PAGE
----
Chapter 3: Understanding Core Exchange Server 2007 Design Plans


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In addition to being secure by default, Exchange Server 2007 server roles are built in to templates used by the Security Configuration Wizard (SCW), which was introduced in Service Pack 1 for Windows Server 2003. Using the SCW against Exchange Server helps to reduce the surface attack area of a server.

Patching the Operating System Using Windows Software Update Services

Although Windows Server 2003 presents a much smaller target for hackers, viruses, and exploits by virtue of the Secure by Default concept, it is still important to keep the OS up to date against critical security patches and updates. Currently, two approaches can be used to automate the installation of server patches. The first method involves configuring the Windows Server 2003 Automatic Updates client to download patches from Microsoft and install them on a schedule. The second option is to set up an internal server to coordinate patch distribution and management. The solution that Microsoft supplies for this functionality is known as Windows Software Update Services (WSUS).

WSUS enables a centralized server to hold copies of OS patches for distribution to clients on a preset schedule. WSUS can be used to automate the distribution of patches to Exchange Server 2007 servers, so that the OS components will remain secure between service packs. WSUS might not be necessary in smaller environments, but can be considered in medium-sized to large organizations that want greater control over their patch management strategy.

Implementing Maintenance Schedules

Exchange still uses the Microsoft JET Database structure, which is effectively the same database engine that has been used with Exchange from the beginning. This type of database is useful for storing the type of unstructured data that email normally carries, and has proven to be a good fit for Exchange Server. Along with this type of database, however, comes the responsibility to run regular, scheduled maintenance on the Exchange databases on a regular basis.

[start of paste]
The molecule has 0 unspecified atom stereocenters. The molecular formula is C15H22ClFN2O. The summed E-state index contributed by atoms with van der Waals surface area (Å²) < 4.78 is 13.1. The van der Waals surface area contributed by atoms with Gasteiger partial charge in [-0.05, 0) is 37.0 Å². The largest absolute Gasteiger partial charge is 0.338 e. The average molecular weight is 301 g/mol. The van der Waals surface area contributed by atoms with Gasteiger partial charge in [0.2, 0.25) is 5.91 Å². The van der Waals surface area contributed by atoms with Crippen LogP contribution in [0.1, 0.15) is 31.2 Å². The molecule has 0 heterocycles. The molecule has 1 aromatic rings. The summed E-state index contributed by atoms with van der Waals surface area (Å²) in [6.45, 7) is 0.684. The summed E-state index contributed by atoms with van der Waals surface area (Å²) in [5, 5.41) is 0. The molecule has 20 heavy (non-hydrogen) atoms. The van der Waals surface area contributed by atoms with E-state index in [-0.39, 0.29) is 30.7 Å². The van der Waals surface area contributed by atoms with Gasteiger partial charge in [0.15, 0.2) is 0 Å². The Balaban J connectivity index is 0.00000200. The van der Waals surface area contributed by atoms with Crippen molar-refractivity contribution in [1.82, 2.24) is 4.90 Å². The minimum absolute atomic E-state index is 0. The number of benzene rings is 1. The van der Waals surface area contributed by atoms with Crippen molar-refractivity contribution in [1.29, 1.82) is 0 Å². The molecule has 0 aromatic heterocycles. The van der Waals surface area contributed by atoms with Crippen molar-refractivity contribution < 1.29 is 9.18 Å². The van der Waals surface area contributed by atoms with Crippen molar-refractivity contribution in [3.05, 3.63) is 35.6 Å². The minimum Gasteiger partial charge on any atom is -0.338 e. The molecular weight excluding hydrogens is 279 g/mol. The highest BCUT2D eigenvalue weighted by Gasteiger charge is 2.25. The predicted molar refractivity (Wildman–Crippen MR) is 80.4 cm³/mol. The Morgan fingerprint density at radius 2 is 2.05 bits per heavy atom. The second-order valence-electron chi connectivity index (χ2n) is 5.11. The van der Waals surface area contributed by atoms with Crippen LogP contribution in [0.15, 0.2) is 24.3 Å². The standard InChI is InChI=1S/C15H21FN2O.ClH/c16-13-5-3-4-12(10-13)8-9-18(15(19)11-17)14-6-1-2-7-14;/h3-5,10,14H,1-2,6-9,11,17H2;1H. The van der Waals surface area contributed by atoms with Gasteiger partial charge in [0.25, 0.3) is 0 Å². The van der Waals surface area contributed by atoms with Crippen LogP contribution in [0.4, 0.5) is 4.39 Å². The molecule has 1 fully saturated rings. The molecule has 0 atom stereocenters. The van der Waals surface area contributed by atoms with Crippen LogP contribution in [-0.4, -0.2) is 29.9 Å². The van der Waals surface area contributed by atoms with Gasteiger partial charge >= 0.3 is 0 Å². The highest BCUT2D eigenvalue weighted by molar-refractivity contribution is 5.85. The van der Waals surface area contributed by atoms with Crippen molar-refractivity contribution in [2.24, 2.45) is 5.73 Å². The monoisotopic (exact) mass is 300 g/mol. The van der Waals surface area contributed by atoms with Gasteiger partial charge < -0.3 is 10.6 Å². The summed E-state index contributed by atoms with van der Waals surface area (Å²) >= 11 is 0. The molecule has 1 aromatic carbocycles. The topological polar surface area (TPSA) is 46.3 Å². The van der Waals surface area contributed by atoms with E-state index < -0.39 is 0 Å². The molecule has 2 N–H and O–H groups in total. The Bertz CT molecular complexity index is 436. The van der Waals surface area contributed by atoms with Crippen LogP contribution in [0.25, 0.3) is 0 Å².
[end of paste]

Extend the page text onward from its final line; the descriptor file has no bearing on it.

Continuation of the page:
Although online maintenance is performed every night, it is recommended that Exchange databases be brought offline on a quarterly or, at most, semiannual basis for offline maintenance. Exchange database maintenance utilities, eseutil and isinteg, should be used to compact and defragment the databases, which can then be mounted again in the environment.

Exchange databases that do not have this type of maintenance performed run the risk of becoming corrupt in the long term, and will also never be able to be reduced in size. Consequently, it is important to include database maintenance into a design plan to ensure data integrity.


Exchange Server 2007 offers a broad range of functionality and improvements to messaging and is well suited for organizations of any size. With proper thought for the major design topics, a robust and reliable Exchange email solution can be put into place that will perfectly complement the needs of any organization.

When Exchange design concepts have been fully understood, the task of designing the Exchange Server 2007 infrastructure can take place.

Best Practices

The following are best practices from this chapter:

  • Use site consolidation strategies to reduce the number of Exchange servers to deploy.

  • Separate the Exchange log and database files onto separate physical volumes whenever possible.

  • Install Exchange Server 2007 on Windows Server 2003 R2 Edition when possible.

  • Integrate an antivirus and backup strategy into Exchange Server design.

  • Keep a local copy of the global catalog close to any Exchange servers.

  • Implement quarterly or semiannual maintenance procedures against Exchange databases by using the isinteg and eseutil utilities.

  • Keep the OS and Exchange up to date through service packs and software patches, either manually or via Windows Software Update Services.

  • Keep the AD design simple, with a single forest and single domain, unless a specific need exists to create more complexity.

  • Identify the client access methods that will be supported and match them with the appropriate Exchange Server 2007 technology.

  • Implement DNS in the environment on the AD domain controllers.

Copyright © 2007 Pearson Education. All rights reserved.


Copyright © 2007 IDG Communications, Inc.

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